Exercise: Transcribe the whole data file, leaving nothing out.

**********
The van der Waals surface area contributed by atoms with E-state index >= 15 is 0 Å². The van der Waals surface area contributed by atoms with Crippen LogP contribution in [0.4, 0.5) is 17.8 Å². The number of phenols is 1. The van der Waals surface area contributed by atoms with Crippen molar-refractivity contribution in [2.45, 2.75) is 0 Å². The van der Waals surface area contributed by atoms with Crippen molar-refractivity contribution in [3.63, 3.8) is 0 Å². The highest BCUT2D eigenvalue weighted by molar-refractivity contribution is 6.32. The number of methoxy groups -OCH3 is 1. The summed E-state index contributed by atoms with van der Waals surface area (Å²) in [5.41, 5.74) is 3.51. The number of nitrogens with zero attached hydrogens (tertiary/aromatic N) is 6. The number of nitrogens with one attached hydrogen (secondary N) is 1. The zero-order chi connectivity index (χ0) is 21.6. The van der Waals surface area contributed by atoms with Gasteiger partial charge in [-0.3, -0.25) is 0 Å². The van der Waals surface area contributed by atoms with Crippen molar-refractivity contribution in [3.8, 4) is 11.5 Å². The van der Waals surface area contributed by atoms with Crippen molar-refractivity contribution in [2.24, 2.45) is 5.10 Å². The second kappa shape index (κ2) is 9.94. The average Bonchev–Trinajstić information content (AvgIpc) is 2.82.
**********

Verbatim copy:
The van der Waals surface area contributed by atoms with E-state index >= 15 is 0 Å². The van der Waals surface area contributed by atoms with Crippen LogP contribution in [0.4, 0.5) is 17.8 Å². The number of phenols is 1. The van der Waals surface area contributed by atoms with Crippen molar-refractivity contribution in [2.45, 2.75) is 0 Å². The van der Waals surface area contributed by atoms with Crippen molar-refractivity contribution in [3.63, 3.8) is 0 Å². The highest BCUT2D eigenvalue weighted by molar-refractivity contribution is 6.32. The number of methoxy groups -OCH3 is 1. The summed E-state index contributed by atoms with van der Waals surface area (Å²) in [5.41, 5.74) is 3.51. The number of nitrogens with zero attached hydrogens (tertiary/aromatic N) is 6. The number of nitrogens with one attached hydrogen (secondary N) is 1. The zero-order chi connectivity index (χ0) is 21.6. The van der Waals surface area contributed by atoms with Gasteiger partial charge in [-0.3, -0.25) is 0 Å². The van der Waals surface area contributed by atoms with Crippen molar-refractivity contribution in [3.8, 4) is 11.5 Å². The van der Waals surface area contributed by atoms with Crippen molar-refractivity contribution in [2.24, 2.45) is 5.10 Å². The second kappa shape index (κ2) is 9.94. The average Bonchev–Trinajstić information content (AvgIpc) is 2.82.